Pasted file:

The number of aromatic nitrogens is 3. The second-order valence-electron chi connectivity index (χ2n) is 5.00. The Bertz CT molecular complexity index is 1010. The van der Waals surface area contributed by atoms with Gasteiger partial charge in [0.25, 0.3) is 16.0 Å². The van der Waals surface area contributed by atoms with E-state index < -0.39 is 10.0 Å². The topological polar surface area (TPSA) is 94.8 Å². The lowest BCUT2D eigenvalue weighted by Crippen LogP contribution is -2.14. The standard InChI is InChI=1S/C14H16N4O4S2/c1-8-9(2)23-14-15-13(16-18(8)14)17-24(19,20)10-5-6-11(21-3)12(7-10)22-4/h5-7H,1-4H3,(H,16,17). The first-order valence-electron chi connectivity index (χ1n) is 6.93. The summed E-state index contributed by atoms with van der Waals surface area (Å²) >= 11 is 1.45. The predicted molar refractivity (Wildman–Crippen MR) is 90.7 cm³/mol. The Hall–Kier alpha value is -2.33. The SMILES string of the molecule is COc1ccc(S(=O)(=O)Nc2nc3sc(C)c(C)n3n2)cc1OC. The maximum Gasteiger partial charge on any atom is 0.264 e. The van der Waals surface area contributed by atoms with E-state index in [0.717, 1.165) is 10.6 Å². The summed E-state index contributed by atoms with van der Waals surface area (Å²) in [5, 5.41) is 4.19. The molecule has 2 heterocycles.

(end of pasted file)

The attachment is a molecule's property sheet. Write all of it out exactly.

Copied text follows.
The number of aromatic nitrogens is 3. The second-order valence-electron chi connectivity index (χ2n) is 5.00. The Bertz CT molecular complexity index is 1010. The van der Waals surface area contributed by atoms with Gasteiger partial charge in [0.25, 0.3) is 16.0 Å². The van der Waals surface area contributed by atoms with E-state index < -0.39 is 10.0 Å². The topological polar surface area (TPSA) is 94.8 Å². The lowest BCUT2D eigenvalue weighted by Crippen LogP contribution is -2.14. The standard InChI is InChI=1S/C14H16N4O4S2/c1-8-9(2)23-14-15-13(16-18(8)14)17-24(19,20)10-5-6-11(21-3)12(7-10)22-4/h5-7H,1-4H3,(H,16,17). The first-order valence-electron chi connectivity index (χ1n) is 6.93. The summed E-state index contributed by atoms with van der Waals surface area (Å²) >= 11 is 1.45. The predicted molar refractivity (Wildman–Crippen MR) is 90.7 cm³/mol. The Hall–Kier alpha value is -2.33. The SMILES string of the molecule is COc1ccc(S(=O)(=O)Nc2nc3sc(C)c(C)n3n2)cc1OC. The maximum Gasteiger partial charge on any atom is 0.264 e. The van der Waals surface area contributed by atoms with E-state index in [0.717, 1.165) is 10.6 Å². The summed E-state index contributed by atoms with van der Waals surface area (Å²) in [5, 5.41) is 4.19. The molecule has 2 heterocycles.